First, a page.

Title: 2004 Ag-Environmental: Blue Heron Groves
Type: Agricultural-Environmental Leadership Award
Hidden beneath Florida’s lush green forests, rolling farmlands and urban landscapes is one of the world’s most productive aquifers. The thick, limestone Floridan Aquifer runs the length of the entire the state beneath several hundred feet of sediment. It serves as the state’s principal water supply and is the lifeblood of Florida agriculture. But water from the aquifer close to the Gulf and Atlantic coasts is sometimes not usable due to its high salt content. In these areas, communities depend on other shallow aquifers and surface water resources to supply their fresh water; and agriculture must dig deep for theirs.
Garvie Hall has been in agriculture since 1957. When his company, Blue Heron Groves, purchased land in 1990 for a new citrus grove, he knew from experience that irrigating 660 acres of orange trees in Charlotte County would be a challenge. Always proactive in sharing technology and scientific information that would further the citrus industry, Hall worked closely with the Southwest Florida Water Management District on the project. After drilling tests wells to determine the site’s water quality, the newly established Citrus Creek Grove implemented an irrigation system that included a series of canals … and wells running 500 to 600 feet deep.
Farmers in Southwest Florida are not permitted to pump water from the region’s shallow aquifer. Instead, they are required to drill deep wells -- typically 500 to 1,200 feet -- to draw ground water from the Floridan aquifer. Because of its proximity to the Gulf of Mexico, this water sometimes has higher saline levels.
Farmers who utilize water with a higher salt content must irrigate at greater-than-normal rates in order to sufficiently hydrate and nourish their plants. While this forces these growers to pump additional deep-well water for grove irrigation, the better-quality water of the shallow aquifer is saved as a non-agricultural public water supply.
Many wells in this area are fine for irrigation, but experience has shown that when poor-quality irrigation water is used, subsequent drainage into water sources like Prairie and Shell Creeks increases the saline level of the water supply of the nearby city of Punta Gorda. As with all groves, the wells of Citrus Creek were regularly self-monitored for the water management district. In the mid 1990s, Citrus Creek’s monitoring stations began to detect some increase in the salinity of four of the farm’s eleven wells. Realizing that the quality of nearly one-third of his wells was deteriorating, Hall began thinking about different sources of water.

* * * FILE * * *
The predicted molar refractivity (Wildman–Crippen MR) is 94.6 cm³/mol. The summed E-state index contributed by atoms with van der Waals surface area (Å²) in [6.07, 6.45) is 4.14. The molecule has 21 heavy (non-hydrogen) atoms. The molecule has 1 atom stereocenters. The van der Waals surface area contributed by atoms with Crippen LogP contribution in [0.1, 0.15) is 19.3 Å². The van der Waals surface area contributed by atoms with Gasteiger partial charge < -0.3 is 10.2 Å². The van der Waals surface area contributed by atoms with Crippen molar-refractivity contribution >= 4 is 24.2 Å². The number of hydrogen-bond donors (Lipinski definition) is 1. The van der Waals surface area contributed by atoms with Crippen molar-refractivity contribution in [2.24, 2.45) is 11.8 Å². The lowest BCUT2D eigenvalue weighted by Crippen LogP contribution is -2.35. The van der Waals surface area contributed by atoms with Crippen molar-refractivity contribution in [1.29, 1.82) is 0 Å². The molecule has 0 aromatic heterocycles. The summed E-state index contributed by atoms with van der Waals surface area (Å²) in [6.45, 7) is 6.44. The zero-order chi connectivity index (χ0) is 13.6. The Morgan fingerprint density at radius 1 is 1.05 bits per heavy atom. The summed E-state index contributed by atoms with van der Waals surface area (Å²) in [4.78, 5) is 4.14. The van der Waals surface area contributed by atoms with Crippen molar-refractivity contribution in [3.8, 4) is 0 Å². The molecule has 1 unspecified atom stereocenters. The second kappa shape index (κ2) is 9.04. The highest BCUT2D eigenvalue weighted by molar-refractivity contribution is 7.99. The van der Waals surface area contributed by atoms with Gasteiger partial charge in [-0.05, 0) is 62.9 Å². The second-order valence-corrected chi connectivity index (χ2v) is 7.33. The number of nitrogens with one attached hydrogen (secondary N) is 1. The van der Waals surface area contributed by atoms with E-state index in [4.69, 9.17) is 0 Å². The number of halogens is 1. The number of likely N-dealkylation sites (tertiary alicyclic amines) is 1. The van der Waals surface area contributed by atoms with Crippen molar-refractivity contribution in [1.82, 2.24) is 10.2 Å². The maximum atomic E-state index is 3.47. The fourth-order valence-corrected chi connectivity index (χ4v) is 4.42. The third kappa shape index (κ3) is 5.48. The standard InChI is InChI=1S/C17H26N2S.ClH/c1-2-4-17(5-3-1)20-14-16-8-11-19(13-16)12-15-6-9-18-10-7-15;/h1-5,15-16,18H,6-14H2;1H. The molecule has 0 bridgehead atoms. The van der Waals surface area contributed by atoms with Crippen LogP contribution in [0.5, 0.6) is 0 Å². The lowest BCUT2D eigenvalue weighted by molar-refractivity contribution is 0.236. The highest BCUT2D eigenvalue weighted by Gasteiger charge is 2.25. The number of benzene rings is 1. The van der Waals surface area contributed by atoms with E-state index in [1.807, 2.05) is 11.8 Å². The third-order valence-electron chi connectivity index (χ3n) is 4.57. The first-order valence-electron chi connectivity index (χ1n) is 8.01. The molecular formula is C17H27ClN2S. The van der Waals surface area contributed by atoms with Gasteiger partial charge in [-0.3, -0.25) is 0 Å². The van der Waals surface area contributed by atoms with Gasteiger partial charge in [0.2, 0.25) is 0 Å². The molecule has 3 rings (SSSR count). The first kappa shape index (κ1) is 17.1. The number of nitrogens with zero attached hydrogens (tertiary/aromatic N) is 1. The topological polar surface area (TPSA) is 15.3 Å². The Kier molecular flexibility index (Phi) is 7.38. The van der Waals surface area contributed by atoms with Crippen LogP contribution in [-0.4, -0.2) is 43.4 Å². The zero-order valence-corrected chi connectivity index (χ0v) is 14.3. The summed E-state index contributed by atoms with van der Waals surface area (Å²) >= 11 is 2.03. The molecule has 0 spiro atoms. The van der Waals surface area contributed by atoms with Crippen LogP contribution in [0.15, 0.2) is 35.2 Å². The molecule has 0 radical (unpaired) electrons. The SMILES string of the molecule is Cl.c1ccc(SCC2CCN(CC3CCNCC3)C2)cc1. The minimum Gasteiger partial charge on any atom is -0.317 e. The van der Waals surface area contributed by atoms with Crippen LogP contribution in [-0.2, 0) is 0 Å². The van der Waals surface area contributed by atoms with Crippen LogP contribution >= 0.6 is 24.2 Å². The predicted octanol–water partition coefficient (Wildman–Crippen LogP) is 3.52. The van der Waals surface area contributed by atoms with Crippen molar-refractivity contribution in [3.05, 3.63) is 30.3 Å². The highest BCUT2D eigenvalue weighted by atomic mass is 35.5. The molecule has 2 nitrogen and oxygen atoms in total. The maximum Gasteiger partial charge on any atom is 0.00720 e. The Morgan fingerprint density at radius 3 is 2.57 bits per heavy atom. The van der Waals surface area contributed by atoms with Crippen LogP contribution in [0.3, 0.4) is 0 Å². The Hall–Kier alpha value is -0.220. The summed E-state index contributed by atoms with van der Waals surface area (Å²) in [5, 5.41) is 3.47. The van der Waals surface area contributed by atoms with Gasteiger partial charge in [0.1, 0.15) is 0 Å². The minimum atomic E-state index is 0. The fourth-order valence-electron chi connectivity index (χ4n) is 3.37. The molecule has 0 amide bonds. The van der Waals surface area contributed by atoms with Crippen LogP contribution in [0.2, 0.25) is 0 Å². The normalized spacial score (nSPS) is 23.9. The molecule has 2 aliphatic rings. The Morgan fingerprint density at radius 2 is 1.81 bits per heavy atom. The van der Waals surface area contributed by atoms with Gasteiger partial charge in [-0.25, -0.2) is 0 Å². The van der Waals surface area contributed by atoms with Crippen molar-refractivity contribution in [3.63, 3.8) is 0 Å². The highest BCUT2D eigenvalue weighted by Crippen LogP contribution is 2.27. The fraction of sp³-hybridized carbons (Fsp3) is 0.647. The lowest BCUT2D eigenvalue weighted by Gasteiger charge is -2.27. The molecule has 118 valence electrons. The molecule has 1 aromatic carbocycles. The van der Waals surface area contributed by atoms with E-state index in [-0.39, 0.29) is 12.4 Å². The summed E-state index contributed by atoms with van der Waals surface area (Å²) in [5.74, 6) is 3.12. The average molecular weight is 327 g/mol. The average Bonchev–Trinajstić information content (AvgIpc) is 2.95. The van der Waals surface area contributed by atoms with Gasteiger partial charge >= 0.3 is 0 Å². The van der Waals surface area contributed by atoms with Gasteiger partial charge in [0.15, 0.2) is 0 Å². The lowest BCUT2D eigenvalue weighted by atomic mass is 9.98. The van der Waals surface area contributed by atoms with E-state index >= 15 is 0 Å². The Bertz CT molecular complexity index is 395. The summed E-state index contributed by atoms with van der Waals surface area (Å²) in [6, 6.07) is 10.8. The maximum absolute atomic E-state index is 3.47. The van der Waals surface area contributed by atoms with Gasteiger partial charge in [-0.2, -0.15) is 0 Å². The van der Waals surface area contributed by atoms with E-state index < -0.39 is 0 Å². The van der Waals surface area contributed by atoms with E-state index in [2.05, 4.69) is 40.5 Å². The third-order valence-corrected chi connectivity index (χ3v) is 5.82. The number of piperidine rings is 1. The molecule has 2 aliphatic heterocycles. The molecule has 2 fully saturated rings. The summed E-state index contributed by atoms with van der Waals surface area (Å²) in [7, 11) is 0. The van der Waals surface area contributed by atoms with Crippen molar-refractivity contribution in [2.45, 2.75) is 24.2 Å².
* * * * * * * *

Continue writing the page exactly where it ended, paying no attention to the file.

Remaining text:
He had an idea that he could use the drainage canal system at Citrus Creek Grove to store rain water and grove drainage water for irrigation. Hall took the initiative and hired a consultant to formulate a detailed plan. After gaining approval for the project by the water management district, Blue Heron Groves worked in a cooperative venture with the Florida Department of Agriculture and Consumer Services, and the Southwest Florida Water Management District to develop a long-term solution that could improve the irrigation systems at Citrus Creek and of many other citrus groves.
By implementing the plan, Citrus Creek Grove would change its approach to irrigation. It stopped pumping four of its eleven wells. Instead, the network of ditches and canals that was dug when the grove was established was modified with a system of culverts and risers.
Garvie Hall, Blue Heron Groves: The culverts themselves raise the water level in the grove to about 2 1/2 feet below the surface so the roots can get at it slightly but not so high that it limits their growth.
To ensure that the root zone wouldn’t be over-saturated, 30 water-level monitoring wells were installed throughout the grove.
Citrus Creek also utilized the 10-foot drop in elevation that runs from the south end of the property to the north. Powerful pumps at the north end of the grove move filtered water through irrigation pipelines directly to the trees through water-saving microjets.
Blue Heron Groves, along with the rest of the citrus industry, uses improved management practices for pesticides and fertilizers. Slow-release, high-quality fertilizer makes for more effective applications. These practices not only reduce the amount of pesticide and nutrients used in the grove, they allow for the better timing and scheduling of applications, and result in less leaching into the soil.
Thanks to its innovative upgrades, Citrus Creek Grove has become a long-term sustainable grove, a precursor of future grove irrigation and surface water reuse design. The project was a costly undertaking. But the $200,000 expense was actually a sound investment.
Garvie Hall: Well the changes we’ve made to this operation are essential to the profitability of Citrus Creek Grove. We found that this really worked: economically, because we did not have to use as much fuel in our pumping; and it also worked because we were using better quality water which was more beneficial to the trees.
In fact, through its improved irrigation system, millions of gallons of water are saved each year. And the availability of good-quality water helps the grove optimize its yields.
Through its partnership with the district, Blue Heron Groves has helped improve the water quality of its grove, thus reducing its impact on the city of Punta Gorda’s reservoir. Through his efforts, Garvie Hall has demonstrated the beneficial balance that effectively serves the needs of agriculture, local communities, and the environment.